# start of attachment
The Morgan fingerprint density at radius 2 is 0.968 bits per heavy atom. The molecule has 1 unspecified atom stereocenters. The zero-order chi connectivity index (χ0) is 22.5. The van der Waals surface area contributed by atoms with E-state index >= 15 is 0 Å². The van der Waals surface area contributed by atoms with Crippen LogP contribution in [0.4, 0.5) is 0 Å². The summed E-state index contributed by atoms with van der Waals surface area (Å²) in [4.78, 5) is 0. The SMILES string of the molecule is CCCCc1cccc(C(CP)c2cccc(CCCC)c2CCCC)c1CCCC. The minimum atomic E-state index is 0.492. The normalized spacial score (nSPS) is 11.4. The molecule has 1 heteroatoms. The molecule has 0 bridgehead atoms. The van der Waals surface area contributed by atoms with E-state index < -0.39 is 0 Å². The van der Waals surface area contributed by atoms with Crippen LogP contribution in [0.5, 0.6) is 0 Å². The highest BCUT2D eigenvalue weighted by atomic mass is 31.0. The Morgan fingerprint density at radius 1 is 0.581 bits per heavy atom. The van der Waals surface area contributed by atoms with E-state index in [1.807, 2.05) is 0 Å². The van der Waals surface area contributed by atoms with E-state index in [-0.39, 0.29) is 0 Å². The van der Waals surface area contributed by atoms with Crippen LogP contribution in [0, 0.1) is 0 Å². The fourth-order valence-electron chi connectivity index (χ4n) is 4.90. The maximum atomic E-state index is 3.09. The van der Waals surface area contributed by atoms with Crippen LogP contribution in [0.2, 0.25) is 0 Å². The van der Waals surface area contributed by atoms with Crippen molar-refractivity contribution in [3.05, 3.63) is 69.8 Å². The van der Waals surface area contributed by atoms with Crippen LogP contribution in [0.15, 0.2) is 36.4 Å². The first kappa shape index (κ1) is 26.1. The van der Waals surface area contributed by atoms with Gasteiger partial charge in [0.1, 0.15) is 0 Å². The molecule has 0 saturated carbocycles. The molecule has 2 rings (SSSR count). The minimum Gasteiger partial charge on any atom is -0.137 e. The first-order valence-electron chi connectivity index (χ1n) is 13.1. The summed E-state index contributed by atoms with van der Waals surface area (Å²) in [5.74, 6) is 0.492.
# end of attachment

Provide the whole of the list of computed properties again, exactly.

The Morgan fingerprint density at radius 2 is 0.968 bits per heavy atom. The molecule has 1 unspecified atom stereocenters. The zero-order chi connectivity index (χ0) is 22.5. The van der Waals surface area contributed by atoms with E-state index >= 15 is 0 Å². The van der Waals surface area contributed by atoms with Crippen LogP contribution in [0.4, 0.5) is 0 Å². The summed E-state index contributed by atoms with van der Waals surface area (Å²) in [4.78, 5) is 0. The SMILES string of the molecule is CCCCc1cccc(C(CP)c2cccc(CCCC)c2CCCC)c1CCCC. The minimum atomic E-state index is 0.492. The normalized spacial score (nSPS) is 11.4. The molecule has 1 heteroatoms. The molecule has 0 bridgehead atoms. The van der Waals surface area contributed by atoms with E-state index < -0.39 is 0 Å². The van der Waals surface area contributed by atoms with Crippen LogP contribution in [0.5, 0.6) is 0 Å². The highest BCUT2D eigenvalue weighted by atomic mass is 31.0. The Morgan fingerprint density at radius 1 is 0.581 bits per heavy atom. The van der Waals surface area contributed by atoms with E-state index in [1.807, 2.05) is 0 Å². The van der Waals surface area contributed by atoms with E-state index in [-0.39, 0.29) is 0 Å². The van der Waals surface area contributed by atoms with Crippen LogP contribution in [0, 0.1) is 0 Å². The fourth-order valence-electron chi connectivity index (χ4n) is 4.90. The maximum atomic E-state index is 3.09. The van der Waals surface area contributed by atoms with Crippen LogP contribution in [0.2, 0.25) is 0 Å². The van der Waals surface area contributed by atoms with Crippen molar-refractivity contribution in [3.05, 3.63) is 69.8 Å². The van der Waals surface area contributed by atoms with Crippen LogP contribution in [0.15, 0.2) is 36.4 Å². The first kappa shape index (κ1) is 26.1. The van der Waals surface area contributed by atoms with Gasteiger partial charge in [0.1, 0.15) is 0 Å². The molecule has 0 saturated carbocycles. The molecule has 2 rings (SSSR count). The minimum Gasteiger partial charge on any atom is -0.137 e. The first-order valence-electron chi connectivity index (χ1n) is 13.1. The summed E-state index contributed by atoms with van der Waals surface area (Å²) in [5.74, 6) is 0.492.